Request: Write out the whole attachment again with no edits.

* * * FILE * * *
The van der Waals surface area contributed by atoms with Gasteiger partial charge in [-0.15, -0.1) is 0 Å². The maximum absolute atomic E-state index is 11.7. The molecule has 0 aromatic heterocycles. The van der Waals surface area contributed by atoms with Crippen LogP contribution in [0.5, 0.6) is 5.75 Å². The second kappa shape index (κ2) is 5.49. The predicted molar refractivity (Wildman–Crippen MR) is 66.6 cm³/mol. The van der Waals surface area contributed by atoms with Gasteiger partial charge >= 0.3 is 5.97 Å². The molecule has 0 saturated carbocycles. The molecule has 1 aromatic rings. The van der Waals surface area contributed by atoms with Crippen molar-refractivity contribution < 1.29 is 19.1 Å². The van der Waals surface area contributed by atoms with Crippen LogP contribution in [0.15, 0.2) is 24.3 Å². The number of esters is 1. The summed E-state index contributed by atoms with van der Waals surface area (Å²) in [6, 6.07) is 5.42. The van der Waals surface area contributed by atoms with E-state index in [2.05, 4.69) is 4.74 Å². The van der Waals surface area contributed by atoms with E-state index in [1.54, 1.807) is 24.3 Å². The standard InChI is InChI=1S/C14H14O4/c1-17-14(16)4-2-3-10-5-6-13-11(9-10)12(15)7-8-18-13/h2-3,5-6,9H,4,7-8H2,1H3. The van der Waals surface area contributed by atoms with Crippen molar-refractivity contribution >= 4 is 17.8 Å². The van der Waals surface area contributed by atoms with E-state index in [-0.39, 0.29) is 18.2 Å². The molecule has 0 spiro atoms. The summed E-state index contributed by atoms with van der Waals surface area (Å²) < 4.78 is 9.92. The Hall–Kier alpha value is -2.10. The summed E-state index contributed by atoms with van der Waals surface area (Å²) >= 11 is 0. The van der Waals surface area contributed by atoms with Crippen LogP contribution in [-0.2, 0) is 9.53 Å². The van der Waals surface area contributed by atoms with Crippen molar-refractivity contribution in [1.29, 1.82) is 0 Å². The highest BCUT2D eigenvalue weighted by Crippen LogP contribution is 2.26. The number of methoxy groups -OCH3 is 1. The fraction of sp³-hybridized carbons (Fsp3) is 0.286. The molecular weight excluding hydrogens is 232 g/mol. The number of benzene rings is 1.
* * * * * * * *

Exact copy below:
The van der Waals surface area contributed by atoms with Gasteiger partial charge in [-0.15, -0.1) is 0 Å². The maximum absolute atomic E-state index is 11.7. The molecule has 0 aromatic heterocycles. The van der Waals surface area contributed by atoms with Crippen LogP contribution in [0.5, 0.6) is 5.75 Å². The second kappa shape index (κ2) is 5.49. The predicted molar refractivity (Wildman–Crippen MR) is 66.6 cm³/mol. The van der Waals surface area contributed by atoms with Gasteiger partial charge >= 0.3 is 5.97 Å². The molecule has 0 saturated carbocycles. The molecule has 1 aromatic rings. The van der Waals surface area contributed by atoms with Crippen molar-refractivity contribution < 1.29 is 19.1 Å². The van der Waals surface area contributed by atoms with Crippen LogP contribution in [0.15, 0.2) is 24.3 Å². The number of esters is 1. The summed E-state index contributed by atoms with van der Waals surface area (Å²) in [6, 6.07) is 5.42. The van der Waals surface area contributed by atoms with E-state index in [2.05, 4.69) is 4.74 Å². The van der Waals surface area contributed by atoms with E-state index in [1.54, 1.807) is 24.3 Å². The standard InChI is InChI=1S/C14H14O4/c1-17-14(16)4-2-3-10-5-6-13-11(9-10)12(15)7-8-18-13/h2-3,5-6,9H,4,7-8H2,1H3. The van der Waals surface area contributed by atoms with Crippen molar-refractivity contribution >= 4 is 17.8 Å². The van der Waals surface area contributed by atoms with E-state index in [-0.39, 0.29) is 18.2 Å². The molecule has 0 spiro atoms. The summed E-state index contributed by atoms with van der Waals surface area (Å²) < 4.78 is 9.92. The Hall–Kier alpha value is -2.10. The summed E-state index contributed by atoms with van der Waals surface area (Å²) >= 11 is 0. The van der Waals surface area contributed by atoms with Crippen LogP contribution in [-0.2, 0) is 9.53 Å². The van der Waals surface area contributed by atoms with Crippen molar-refractivity contribution in [1.29, 1.82) is 0 Å². The highest BCUT2D eigenvalue weighted by Crippen LogP contribution is 2.26. The number of methoxy groups -OCH3 is 1. The fraction of sp³-hybridized carbons (Fsp3) is 0.286. The molecular weight excluding hydrogens is 232 g/mol. The number of benzene rings is 1.